We had the good fortune of connecting with Saera Hur and we’ve shared our conversation below.
Hi Saera, can you talk to us a bit about the social impact of your business?
ShoutoutLA No one is perfect, but we can do our best to put some good out into the world while we’re here.
As an immigrant to this Country at a very young age and constantly being displaced, I knew community is something that I always craved and was important to me.
Now, to avoid a memoir saga- I will lead off with the word “collectivism”.
Collectivism is something that’s ingrained in the fiber of my being due to my culture yet growing up in America, I learned “no one has your back but yourself”.
These conflicting ideas decided to collaborate together at some point in my life and it applied greatly to my work.
Previous to doing hair, I worked with children and teens in education, character building, and development. Through this work I was able to experience what it feels to be a constant in someone’s life, guiding them or just being their to listen.
I believe we as people are to experience many feelings and talents in our life, and whatever talents we have is just a medium or vehicle that’s connected to what we truly strive for in our individual lives in a deeper sense.
Hairdressing for me is a privilege. To have the ability to have a thread in the community, to be a constant in someone’s life, and to allow someone to feel accepted judgement free.
We’re all very complex beings, and for me I can’t “just do hair and sell products”. After having the experiences I’ve had, and the lack of representation for POC and the other especially in the beauty industry – I wanted to have real relationships with my clients, the community, other artists… Because hair truly is just another medium to exchange imprints in our lives.
The old school way of the beauty industry is “my way or the highway” “fake it til you make it” “upsell”… As a self proclaimed independent collectivist I found these words pretty toxic.
After moving to another state for 7 years as a woman of color, I got a glimpse of what it’s like out of the “LA bubble”, I experienced and witnessed a lot of discrimination towards myself and select communities of color.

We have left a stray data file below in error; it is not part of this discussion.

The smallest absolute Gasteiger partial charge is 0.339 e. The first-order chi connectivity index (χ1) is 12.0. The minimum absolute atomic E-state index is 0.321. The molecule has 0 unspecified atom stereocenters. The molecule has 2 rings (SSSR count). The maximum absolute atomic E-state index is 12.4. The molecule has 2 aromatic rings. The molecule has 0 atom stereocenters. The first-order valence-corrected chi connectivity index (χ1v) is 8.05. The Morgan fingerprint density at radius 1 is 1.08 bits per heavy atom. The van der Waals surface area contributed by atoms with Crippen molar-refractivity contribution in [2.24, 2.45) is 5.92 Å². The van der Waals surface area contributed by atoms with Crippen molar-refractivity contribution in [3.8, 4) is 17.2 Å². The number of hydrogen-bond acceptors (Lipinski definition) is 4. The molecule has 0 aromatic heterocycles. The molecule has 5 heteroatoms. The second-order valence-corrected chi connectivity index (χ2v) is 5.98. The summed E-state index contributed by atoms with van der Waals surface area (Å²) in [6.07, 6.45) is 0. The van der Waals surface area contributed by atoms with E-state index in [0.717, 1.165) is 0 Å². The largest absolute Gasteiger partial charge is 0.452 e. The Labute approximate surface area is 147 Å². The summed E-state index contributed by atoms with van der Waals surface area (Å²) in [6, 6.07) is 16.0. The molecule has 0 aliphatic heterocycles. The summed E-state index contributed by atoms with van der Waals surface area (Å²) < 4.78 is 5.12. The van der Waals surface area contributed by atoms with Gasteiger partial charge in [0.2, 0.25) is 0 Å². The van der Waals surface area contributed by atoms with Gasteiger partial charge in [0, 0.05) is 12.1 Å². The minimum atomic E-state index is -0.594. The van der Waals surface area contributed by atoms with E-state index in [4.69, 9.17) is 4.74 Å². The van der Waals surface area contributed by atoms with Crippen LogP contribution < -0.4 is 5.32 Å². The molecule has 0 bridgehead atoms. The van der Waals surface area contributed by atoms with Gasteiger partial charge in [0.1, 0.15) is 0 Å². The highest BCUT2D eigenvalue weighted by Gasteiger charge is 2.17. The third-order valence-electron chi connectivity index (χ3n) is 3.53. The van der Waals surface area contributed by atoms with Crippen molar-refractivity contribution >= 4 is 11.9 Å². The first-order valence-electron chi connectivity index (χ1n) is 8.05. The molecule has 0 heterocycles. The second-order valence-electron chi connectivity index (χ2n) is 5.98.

This is where I made a promise to myself to embrace all textures and to never use irresponsible verbiage when it came to someone’s texture of their hair, as it holds more than just protein matter- it holds memories and culture.
The space I hold for myself and my clients in my craft is sacred in that-they’re more than a number and I’m more than just a hair stylist.
My mantra in life is honesty, and the marketing of beauty industry standards and products was just not sitting well with me in my own health and conscience for my clients. So many companies indulge in greenwashing and claiming they’re clean and great for the environment when clearly, they’re not.
As a trusted confidant to so many folks in my chair, I needed to make a change in lower toxic color and nontoxic products.
How are we in the work of beauty, yet putting poison on people? Because what that leaves behind, is definitely not beautiful. Granted, thus far there is no such thing as nontoxic color – but we can lower all of our exposures to highly toxic chemicals for both our clients and ourselves as hairdressers. I encourage all stylists to incorporate at least a “meatless Monday” approach with their products, even that will do wonders. Every re-exposure = higher sensitivity and risk.
It was only recent that major media even announced that due to exposure to these highly toxic chemicals women- especially black women are at a 31% increased risk of developing breast cancer.